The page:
Querying for an agent, AKA Searching for my Sherpa
The time has come. Almost one year after finishing my first draft, The Lighthouse is finally ready to send out into the world. My manuscript has been beta read, edited, revised, critiqued, assessed and rewritten so much that I literally don’t know what else I can do with it. Once a monstrous tome at 190,000 words, it comfortably now sits at 96,000 – its optimum length, I believe.
The upside of spending so much time perfecting it is that I can go forward with no regrets. Whatever happens – no matter how many copies it sells, whether I land an agent or not – I’ll never look back and wish I’d done anything different. I’ve never worked as hard on anything in my life and if it’s meant to be then it’s meant to be - if not then I’ll dust off and try again and take everything I’ve learned from this experience and try to make the next book better. That’s the benefit of giving something your all. Even here, standing at the precipice of this next phase and not knowing what the result will ultimately be, I have a sense of calm. It’s the reward for chasing the seed of an idea and seeing it through to completion, the reward for knowing that I’ve pushed myself to the limit and knowing there’s nothing else I could’ve done. What happens from here is largely out of my control – it’s a curious mix of timing and luck and having a product that someone sees potential in – but that part of my brain that was restless while writing this book can now be at ease, for I’ve done what I set out to do.
So, what happens now?
Time for the query trenches.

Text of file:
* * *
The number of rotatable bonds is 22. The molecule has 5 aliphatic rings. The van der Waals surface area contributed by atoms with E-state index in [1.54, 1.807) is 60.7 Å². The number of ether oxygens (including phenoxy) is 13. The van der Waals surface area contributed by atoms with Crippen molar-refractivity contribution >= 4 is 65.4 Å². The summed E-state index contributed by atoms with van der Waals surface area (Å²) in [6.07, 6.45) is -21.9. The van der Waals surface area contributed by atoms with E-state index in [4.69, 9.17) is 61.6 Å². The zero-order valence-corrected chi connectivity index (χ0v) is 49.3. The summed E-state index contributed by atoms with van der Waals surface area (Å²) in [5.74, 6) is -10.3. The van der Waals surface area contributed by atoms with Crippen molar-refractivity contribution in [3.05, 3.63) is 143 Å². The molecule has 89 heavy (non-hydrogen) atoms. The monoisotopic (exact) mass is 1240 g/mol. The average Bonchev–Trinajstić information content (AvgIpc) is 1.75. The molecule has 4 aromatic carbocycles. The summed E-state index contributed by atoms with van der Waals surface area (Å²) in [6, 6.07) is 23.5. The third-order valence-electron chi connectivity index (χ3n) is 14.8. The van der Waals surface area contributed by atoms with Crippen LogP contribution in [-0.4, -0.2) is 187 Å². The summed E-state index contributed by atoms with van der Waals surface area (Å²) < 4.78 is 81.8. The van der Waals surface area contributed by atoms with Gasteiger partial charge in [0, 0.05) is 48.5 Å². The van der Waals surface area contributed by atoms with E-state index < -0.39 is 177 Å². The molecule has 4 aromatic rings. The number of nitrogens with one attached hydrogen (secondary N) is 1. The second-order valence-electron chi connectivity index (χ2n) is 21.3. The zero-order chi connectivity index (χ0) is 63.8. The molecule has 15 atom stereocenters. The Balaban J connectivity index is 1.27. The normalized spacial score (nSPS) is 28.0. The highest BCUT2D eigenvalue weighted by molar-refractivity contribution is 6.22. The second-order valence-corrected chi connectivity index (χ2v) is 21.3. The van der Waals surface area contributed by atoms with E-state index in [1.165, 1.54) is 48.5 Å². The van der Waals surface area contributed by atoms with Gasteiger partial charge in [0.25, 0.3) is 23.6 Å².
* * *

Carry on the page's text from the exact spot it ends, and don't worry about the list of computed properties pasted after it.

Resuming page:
In order to get a book published, writers in possession of a polished manuscript must first knock on the doors of literary agents and hope to find one who will take it to a publisher. Of course, landing an agent doesn’t guarantee you’ll ever see your book on the shelves – it’s just a ticket to the next stage of the process, and from there it’s up to the agent to convince a publisher that they’ve got a novel that’s worthy of people’s time – a story that people would want to read.
It’s such a long and challenging journey that sometimes it feels like I’m trying to scale Mount Everest
Actually, indulge me in this metaphor… Lukla is a small town in the mountains of Nepal - it is the place where climbers from all over the world congregate before attempting to scale the world’s highest peak. Completing a pitch-ready manuscript might buy me a ticket to Lukla, but before I can attempt the climb I need to find an agent – a Sherpa – someone who knows the way to the summit. The problem is that I’m not alone – surrounding me are thousands of other authors, all of them trying to peddle the books that they’ve slaved away on for years, all hoping to make their dreams come true, all vying to plant their flags atop that sought-after snow-tipped peak. I honestly do believe that somewhere out there is an agent who would love The Lighthouse, and I have every faith there’s an audience for it, but now it’s time to knock on doors and send out queries and find my Sherpa, the person who can see potential in what I’ve done, enough potential to take me on and make the ascent together.
Till next time everyone… there’s work to be done.
The mountain awaits.